Adande: No, because it's not in the league's best interests for the long term. Did you see the $2 billion local TV deal the Seattle Mariners just landed? That kind of money isn't available in Sacramento. If the city brings fewer TV sets to the league and lacks the local revenue-generating ability to help it be competitive financially, what's the benefit to the NBA?
Coon: Seattle deserves an NBA franchise, to be sure. And they'll get one in the future -- just not the Kings. As the incumbent, Sacramento deserved the opportunity to do all the things necessary to keep the team in town, which it appears they did. The committee made the right decision in recommending that the Board of Governors deny the team's request to move to Seattle. Pelton: As a Seattleite, I'm obligated to say no. But that's simply an emotional response, and I would feel just as strongly the opposite direction were I in Sacramento.
Stein: I never liked the idea of taking the Kings away from Sacramento. Years of mismanagement of that franchise are what drove the crowds away after the early 2000s glory days, nothing else. So when Kevin Johnson found a way to get a group together so quickly that could basically match the sort of money that the Maloofs were promised in Seattle, I could see how hard it was for the league to turn its back on that community.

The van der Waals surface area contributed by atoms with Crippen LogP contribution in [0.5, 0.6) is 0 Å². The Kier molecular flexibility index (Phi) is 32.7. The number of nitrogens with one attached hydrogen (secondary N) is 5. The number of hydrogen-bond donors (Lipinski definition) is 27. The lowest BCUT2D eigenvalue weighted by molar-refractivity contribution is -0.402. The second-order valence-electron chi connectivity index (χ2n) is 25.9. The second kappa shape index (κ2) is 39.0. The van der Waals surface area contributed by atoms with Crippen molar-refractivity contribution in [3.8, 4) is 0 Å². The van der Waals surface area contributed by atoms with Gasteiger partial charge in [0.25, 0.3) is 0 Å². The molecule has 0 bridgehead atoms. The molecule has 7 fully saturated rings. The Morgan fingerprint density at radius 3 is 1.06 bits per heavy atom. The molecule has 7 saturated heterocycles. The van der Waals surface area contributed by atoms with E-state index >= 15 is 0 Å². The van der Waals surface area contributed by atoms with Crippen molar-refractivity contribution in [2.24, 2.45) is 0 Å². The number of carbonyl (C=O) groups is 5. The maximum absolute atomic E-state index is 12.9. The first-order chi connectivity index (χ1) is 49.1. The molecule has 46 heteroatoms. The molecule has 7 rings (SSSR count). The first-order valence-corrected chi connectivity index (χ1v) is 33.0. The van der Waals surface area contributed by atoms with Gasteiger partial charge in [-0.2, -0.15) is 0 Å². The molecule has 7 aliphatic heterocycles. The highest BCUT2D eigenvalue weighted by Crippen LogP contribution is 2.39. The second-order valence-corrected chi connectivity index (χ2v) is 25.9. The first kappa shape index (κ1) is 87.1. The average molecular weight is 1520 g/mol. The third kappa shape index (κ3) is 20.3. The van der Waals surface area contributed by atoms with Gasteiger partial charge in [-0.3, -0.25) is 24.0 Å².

Windhorst: Yes. I'm from the Cleveland area and I personally felt the loss when the Browns left despite strong fan support and a promise to build a new stadium. I'm predisposed to fend for the little guy especially since there's a new building coming. Seattle is a better market and if you were placing an expansion team between the cities, you'd pick Seattle. But Sacramento did everything it could do to keep the team, something Seattle did not do in 2008.
3. If they stay, do you expect major changes for the Kings?
Adande: Absolutely. The new owners overpaid for a fixer-upper. You better believe they won't do some remodeling. Geoff Petrie ate a lot of meals off those teams he put together around the turn of the century. He's about to get the tab. New GMs lead to new coaches and players. This can involve the roster, coaching, the front office or other areas.